Creatives decrying slow pace at which ‘presidential order’ is issued
Creatives are decrying the slow pace at which a ‘presidential order’ issued a month ago has taken to be implemented. As JACKSON MUTUA writes, the creatives feel its execution would have turned their fortunes for the better during the Covid-19 crisis, but the cogs aren’t on the move yet and their energy is draining fast.
The creative industry in Kenya suffers the bittersweet syndrome. Despite the entertainment and inspiration it provides for many, enterprising artistes still starve.
After a month after President Uhuru Kenyatta’s announcement of a Sh100-million grant for the creative sector, nothing much seems to be happening. Creatives are decrying the adverse effects brough by the Covid-19 pandemic, because they are yet to receive a coin.
On May 4, 2020, a joint statement by the Collective Management Organisations (CMOs)—Kenya Association of Music Producers (Kamp), Performers Rights Society of Kenya (Prisk) and Music Copyright Society of Kenya (MCSK)— further shed light on the lingering question over the president’s order to pay the creative from the Sports, Culture and Heritage kitty.
“As of today, May 4, 2020, the three collective management organisations Kamp, Prisk and MCSK have not received the said funds from the ministry of Sports, Culture and Heritage,” read the statement.
This left a lot of unanswered questions lingering on many people’s minds about how the quota allocated for “actors, artistes and musicians” hasn’t yet reached its final mile in distribution to the said parties.
A section of creatives feel the statement by the CMOs was an attempt to swiftly provoke a blame game at their expense. Concern is already looming as artistes are beginning to sense a similar ordeal of a lack of transparency and credibility from the powers that be.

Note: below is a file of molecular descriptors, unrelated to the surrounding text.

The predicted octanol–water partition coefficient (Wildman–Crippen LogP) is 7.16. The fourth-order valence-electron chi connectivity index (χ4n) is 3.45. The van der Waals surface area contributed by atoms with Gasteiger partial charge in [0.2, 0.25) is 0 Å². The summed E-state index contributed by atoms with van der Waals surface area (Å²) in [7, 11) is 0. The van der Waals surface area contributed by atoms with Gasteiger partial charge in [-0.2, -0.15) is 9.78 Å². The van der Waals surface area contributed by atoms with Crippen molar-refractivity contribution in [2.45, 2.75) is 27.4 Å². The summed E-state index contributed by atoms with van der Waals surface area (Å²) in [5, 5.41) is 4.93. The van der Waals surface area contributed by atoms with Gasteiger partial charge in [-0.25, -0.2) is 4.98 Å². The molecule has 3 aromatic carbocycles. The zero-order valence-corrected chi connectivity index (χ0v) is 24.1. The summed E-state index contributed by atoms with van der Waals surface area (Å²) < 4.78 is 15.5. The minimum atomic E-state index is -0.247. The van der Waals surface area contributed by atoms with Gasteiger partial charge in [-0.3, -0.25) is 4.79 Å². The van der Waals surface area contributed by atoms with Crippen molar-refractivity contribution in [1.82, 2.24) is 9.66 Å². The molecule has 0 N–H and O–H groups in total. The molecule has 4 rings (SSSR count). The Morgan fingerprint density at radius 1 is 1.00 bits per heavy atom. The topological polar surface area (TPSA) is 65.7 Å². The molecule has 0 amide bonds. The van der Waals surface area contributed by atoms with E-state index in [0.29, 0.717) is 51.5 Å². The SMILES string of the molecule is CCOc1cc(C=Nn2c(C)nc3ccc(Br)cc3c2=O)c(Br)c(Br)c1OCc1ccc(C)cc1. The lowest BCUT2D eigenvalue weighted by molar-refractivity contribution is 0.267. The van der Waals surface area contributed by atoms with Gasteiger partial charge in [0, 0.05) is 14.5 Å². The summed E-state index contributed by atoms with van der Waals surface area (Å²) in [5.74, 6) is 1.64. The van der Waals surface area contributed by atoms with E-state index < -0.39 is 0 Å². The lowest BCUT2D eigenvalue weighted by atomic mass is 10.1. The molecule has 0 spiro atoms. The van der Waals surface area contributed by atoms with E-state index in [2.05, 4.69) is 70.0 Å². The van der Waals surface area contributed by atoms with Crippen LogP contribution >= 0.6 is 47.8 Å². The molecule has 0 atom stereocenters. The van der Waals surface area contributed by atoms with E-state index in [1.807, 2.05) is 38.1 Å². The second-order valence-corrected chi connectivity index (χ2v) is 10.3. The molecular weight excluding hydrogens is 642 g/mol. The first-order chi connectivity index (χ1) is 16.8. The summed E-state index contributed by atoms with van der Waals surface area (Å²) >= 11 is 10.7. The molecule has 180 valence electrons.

“The truth about the type of leaders we have chosen in this country is clear to see. There is no hiding from disasters and pandemics like this.
Corruption has affected our lack of preparedness, and any chance of our government could give us respite or a bailout like we are seeing in some Western countries,” veteran producer Jaaz Odongo told Spice.
On April 20, 2020, according to the CMOs, they sought the attention of the sports, culture and heritage ministry on a follow up mission of the said funds.
“The letter was copied to the Ministry of ICT, Innovation and Youth Affairs and Kenya Copyright Board (Kecobo).
As of today, we have not received any feedback from the Ministry of Sports, Culture and Heritage in regards to this matter,” added the CMOs statement.
“A lot of people would not be able to cope without all the amazing art, music, books, movies they have right now, which shows you how important our jobs as artistes and creatives in general are,” quips Odongo.
For a strong-willed creative such as Moseh Drummist, he has had the privilege of leaving the country for greener pastures in Europe and Asia due to his talent, but he confesses the economic endurance and social stigma he suffers being an artiste.
It is all he knows how to do and his medicine as a young boy born in Nairobi’s Mathare slums, one of the most dangerous informal settlements in Kenya known for drug abuse and crime.
“Since my childhood in Mathare, I have been a music head and it’s taken me places I thought I’d never see.
The most challenging part of this occupation locally is getting financial empowerment just because you put yourself at risk exposing yourself the way we do and people expect your life to be a certain one.